I’ve been reading through the comments section on the Public Transport Review on supported bus services in Devon.
For those without access to a car, or chose not to own one, or who cannot drive, or cannot afford a car, a bus service is key to a decent quality of life: with fewer buses, or none at all, journeys may not be made at all. And this is borne out in the comments being made. I fear for social isolation – and not only in rural areas, it can and will happen in urban and suburban settings.
The report from the IPPR thinktank, Greasing the Wheels: Supporting and Improving Britain’s Rail and Bus Services, highlights that the poorest make more than three times as many trips a year by bus as the richest.
But while car ownership is nearly universal among wealthier people, only 30% of households in the poorest income decile own a vehicle. Poorer groups therefore rely on bus services or have to take taxis.
The report shows that the poorest fifth of households take more taxi journeys per year than any other income group – largely due to the unavailability, unreliability and high fares of their local buses.
One reponse to DCC’s consultationmade reference to
The poor bus services provided by Exeter City Council & Devon County Council
It is worth noting that NO bus servicesin Exeter are provided by either ECC and DCC.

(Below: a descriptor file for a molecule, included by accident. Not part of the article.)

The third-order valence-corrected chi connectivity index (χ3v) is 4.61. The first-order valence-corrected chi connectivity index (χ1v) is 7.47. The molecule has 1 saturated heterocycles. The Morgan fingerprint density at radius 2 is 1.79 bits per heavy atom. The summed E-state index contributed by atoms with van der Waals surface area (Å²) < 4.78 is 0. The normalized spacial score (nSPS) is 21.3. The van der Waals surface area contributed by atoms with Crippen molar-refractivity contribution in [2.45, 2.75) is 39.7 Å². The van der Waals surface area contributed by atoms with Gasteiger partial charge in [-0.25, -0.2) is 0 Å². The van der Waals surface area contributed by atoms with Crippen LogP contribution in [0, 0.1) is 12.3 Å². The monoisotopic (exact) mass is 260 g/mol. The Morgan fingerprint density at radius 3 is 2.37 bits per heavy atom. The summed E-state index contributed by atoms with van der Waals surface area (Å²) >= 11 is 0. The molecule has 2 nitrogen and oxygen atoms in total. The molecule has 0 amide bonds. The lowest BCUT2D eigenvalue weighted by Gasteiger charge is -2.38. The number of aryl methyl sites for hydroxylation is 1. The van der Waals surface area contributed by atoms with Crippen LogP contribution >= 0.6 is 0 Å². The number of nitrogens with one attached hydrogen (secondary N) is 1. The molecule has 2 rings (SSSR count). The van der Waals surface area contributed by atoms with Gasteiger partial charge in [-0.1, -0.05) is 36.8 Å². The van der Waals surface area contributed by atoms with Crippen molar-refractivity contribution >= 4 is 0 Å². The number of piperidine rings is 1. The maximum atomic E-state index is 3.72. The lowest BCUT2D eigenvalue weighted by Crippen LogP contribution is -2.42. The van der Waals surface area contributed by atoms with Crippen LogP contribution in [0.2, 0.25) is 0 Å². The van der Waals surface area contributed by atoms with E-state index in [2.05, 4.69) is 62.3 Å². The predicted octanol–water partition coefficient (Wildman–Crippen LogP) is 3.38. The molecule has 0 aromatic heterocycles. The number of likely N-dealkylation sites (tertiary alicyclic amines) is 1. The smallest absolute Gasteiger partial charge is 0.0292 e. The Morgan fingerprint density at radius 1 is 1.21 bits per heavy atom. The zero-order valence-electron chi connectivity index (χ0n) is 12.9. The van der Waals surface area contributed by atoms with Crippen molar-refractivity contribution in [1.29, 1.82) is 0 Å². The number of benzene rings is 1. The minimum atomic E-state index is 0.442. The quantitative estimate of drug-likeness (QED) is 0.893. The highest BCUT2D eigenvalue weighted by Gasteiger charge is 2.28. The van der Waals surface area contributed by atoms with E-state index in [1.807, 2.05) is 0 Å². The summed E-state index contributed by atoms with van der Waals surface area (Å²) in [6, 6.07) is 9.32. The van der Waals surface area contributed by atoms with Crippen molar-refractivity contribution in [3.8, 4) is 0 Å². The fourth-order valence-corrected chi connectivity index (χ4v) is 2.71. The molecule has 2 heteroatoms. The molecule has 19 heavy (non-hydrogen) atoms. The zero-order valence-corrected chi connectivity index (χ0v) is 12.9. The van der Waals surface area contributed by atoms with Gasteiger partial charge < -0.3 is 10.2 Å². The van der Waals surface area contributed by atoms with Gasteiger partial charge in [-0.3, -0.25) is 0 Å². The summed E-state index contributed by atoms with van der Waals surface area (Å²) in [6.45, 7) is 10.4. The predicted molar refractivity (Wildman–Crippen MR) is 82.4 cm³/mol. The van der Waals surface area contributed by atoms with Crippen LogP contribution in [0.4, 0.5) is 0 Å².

What top-tier local authorities (in this case Devon County Council) CAN do is subsidise bus routes that they deem are socially necessary (meaning that means it meets a public transport need) but not commercially viable.
Apart for the D-U-M-P-T services, each and every route in Exeter is operated by Stagecoach SW on a commercial basis.
D-U-M-P-T routes (whether whole service, part routes, or evening/Sunday services) under threat of withdrawal are deemed by Stagecoach to be unprofitable To ensure they do run, DCC support these services by paying Stagecoach a subsidy.
The trouble stems nearly 30 years ago, local bus services in Britain were deregulated by the Conservatives under the Transport Act 1985 and implemented from 26 October 1986.
Now nearly 30 years on, it is clear that under this legislation, the system of commercial routes and supported services is clearly failing the non-core services and the communities that depend on them. Surely the aim is for the profitable routes to cross-subsidise the uncommercial services?
Many respondents have made reference to the National Bus Pass which entitles the pass holder to free off-peak travel on local buses anywhere in England.
There have been different suggestions:
– Charge for the actual pass;
– Charge a nominal amount (50p? £1?) for each jounrney; or
– Limit the range to journeys within Devon.
To each and every one of thess the answer is the same (HT Richard Hill of DCC who patiently explains):
– Devon County Council administers the National Bus Pass according to legislation contained in the Concessionary Travel Act 2007.
– As such it is not possible – by law – for Devon County Council to request payment for the first issue of a National Bus Pass or to request that the passenger pay a contribution to the bus fare.
– It would require an act of Parliament to alter the legislation governing the National Bus Pass scheme.”